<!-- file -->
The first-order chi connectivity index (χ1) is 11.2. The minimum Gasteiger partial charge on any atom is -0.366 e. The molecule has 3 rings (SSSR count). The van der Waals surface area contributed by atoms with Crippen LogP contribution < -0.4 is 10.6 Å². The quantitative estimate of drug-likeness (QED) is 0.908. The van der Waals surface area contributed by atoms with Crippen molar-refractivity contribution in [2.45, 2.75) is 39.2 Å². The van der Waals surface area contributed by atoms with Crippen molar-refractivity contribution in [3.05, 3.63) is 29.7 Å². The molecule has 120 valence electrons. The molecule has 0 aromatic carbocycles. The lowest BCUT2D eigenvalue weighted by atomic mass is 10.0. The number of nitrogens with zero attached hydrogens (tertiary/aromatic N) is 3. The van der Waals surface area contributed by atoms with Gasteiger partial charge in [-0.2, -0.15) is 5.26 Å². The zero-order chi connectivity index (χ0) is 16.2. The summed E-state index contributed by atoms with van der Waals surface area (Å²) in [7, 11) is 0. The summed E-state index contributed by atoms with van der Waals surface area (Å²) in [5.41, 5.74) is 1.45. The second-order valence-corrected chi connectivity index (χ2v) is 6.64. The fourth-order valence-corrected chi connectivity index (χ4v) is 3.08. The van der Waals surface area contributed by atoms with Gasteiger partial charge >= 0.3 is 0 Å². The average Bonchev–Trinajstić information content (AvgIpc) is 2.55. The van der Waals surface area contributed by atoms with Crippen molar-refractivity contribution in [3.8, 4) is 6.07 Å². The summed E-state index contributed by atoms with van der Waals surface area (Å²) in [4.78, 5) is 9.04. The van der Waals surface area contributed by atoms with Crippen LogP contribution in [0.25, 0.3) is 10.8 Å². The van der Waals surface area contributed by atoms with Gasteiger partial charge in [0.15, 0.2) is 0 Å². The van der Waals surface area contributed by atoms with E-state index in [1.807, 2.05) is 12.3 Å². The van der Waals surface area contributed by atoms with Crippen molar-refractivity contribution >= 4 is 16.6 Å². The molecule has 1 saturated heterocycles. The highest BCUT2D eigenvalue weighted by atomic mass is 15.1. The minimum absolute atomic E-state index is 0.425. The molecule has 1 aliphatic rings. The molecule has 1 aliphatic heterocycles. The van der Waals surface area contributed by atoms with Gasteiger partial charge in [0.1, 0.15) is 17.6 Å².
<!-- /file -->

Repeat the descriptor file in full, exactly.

The first-order chi connectivity index (χ1) is 11.2. The minimum Gasteiger partial charge on any atom is -0.366 e. The molecule has 3 rings (SSSR count). The van der Waals surface area contributed by atoms with Crippen LogP contribution < -0.4 is 10.6 Å². The quantitative estimate of drug-likeness (QED) is 0.908. The van der Waals surface area contributed by atoms with Crippen molar-refractivity contribution in [2.45, 2.75) is 39.2 Å². The van der Waals surface area contributed by atoms with Crippen molar-refractivity contribution in [3.05, 3.63) is 29.7 Å². The molecule has 120 valence electrons. The molecule has 0 aromatic carbocycles. The lowest BCUT2D eigenvalue weighted by atomic mass is 10.0. The number of nitrogens with zero attached hydrogens (tertiary/aromatic N) is 3. The van der Waals surface area contributed by atoms with Gasteiger partial charge in [-0.2, -0.15) is 5.26 Å². The zero-order chi connectivity index (χ0) is 16.2. The summed E-state index contributed by atoms with van der Waals surface area (Å²) in [7, 11) is 0. The summed E-state index contributed by atoms with van der Waals surface area (Å²) in [5.41, 5.74) is 1.45. The second-order valence-corrected chi connectivity index (χ2v) is 6.64. The fourth-order valence-corrected chi connectivity index (χ4v) is 3.08. The van der Waals surface area contributed by atoms with Gasteiger partial charge >= 0.3 is 0 Å². The average Bonchev–Trinajstić information content (AvgIpc) is 2.55. The van der Waals surface area contributed by atoms with Crippen molar-refractivity contribution in [3.8, 4) is 6.07 Å². The summed E-state index contributed by atoms with van der Waals surface area (Å²) in [4.78, 5) is 9.04. The van der Waals surface area contributed by atoms with Crippen LogP contribution in [0.25, 0.3) is 10.8 Å². The van der Waals surface area contributed by atoms with Gasteiger partial charge in [0.15, 0.2) is 0 Å². The van der Waals surface area contributed by atoms with E-state index in [1.807, 2.05) is 12.3 Å². The van der Waals surface area contributed by atoms with Crippen molar-refractivity contribution >= 4 is 16.6 Å². The molecule has 1 saturated heterocycles. The highest BCUT2D eigenvalue weighted by atomic mass is 15.1. The minimum absolute atomic E-state index is 0.425. The molecule has 1 aliphatic rings. The molecule has 1 aliphatic heterocycles. The van der Waals surface area contributed by atoms with Gasteiger partial charge in [0.1, 0.15) is 17.6 Å².